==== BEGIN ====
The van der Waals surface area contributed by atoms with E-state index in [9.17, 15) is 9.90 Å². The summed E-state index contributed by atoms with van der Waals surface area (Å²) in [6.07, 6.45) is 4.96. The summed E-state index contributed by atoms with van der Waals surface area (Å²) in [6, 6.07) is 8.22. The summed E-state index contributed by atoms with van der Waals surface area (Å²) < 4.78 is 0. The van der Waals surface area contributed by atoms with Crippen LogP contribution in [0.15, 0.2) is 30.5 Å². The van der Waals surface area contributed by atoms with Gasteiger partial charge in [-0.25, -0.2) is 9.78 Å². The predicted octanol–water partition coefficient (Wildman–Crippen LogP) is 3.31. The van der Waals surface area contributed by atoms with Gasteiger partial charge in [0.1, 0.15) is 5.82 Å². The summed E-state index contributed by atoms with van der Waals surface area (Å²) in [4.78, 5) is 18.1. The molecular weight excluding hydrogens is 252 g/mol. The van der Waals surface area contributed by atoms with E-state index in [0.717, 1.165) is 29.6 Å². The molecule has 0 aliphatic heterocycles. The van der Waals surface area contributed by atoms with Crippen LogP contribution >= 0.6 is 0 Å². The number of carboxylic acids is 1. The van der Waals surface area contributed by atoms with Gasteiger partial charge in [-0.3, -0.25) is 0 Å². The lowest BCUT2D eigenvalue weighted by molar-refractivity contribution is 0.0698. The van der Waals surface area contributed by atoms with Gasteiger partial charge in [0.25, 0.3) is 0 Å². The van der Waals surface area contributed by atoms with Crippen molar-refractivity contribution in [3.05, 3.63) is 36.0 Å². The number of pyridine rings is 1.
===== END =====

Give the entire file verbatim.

The van der Waals surface area contributed by atoms with E-state index in [9.17, 15) is 9.90 Å². The summed E-state index contributed by atoms with van der Waals surface area (Å²) in [6.07, 6.45) is 4.96. The summed E-state index contributed by atoms with van der Waals surface area (Å²) in [6, 6.07) is 8.22. The summed E-state index contributed by atoms with van der Waals surface area (Å²) < 4.78 is 0. The van der Waals surface area contributed by atoms with Crippen LogP contribution in [0.15, 0.2) is 30.5 Å². The van der Waals surface area contributed by atoms with Gasteiger partial charge in [-0.25, -0.2) is 9.78 Å². The predicted octanol–water partition coefficient (Wildman–Crippen LogP) is 3.31. The van der Waals surface area contributed by atoms with Gasteiger partial charge in [0.1, 0.15) is 5.82 Å². The summed E-state index contributed by atoms with van der Waals surface area (Å²) in [4.78, 5) is 18.1. The molecular weight excluding hydrogens is 252 g/mol. The van der Waals surface area contributed by atoms with E-state index in [0.717, 1.165) is 29.6 Å². The molecule has 0 aliphatic heterocycles. The van der Waals surface area contributed by atoms with Crippen LogP contribution >= 0.6 is 0 Å². The number of carboxylic acids is 1. The van der Waals surface area contributed by atoms with Gasteiger partial charge in [-0.3, -0.25) is 0 Å². The lowest BCUT2D eigenvalue weighted by molar-refractivity contribution is 0.0698. The van der Waals surface area contributed by atoms with Gasteiger partial charge in [0.25, 0.3) is 0 Å². The van der Waals surface area contributed by atoms with Crippen molar-refractivity contribution in [3.05, 3.63) is 36.0 Å². The number of pyridine rings is 1.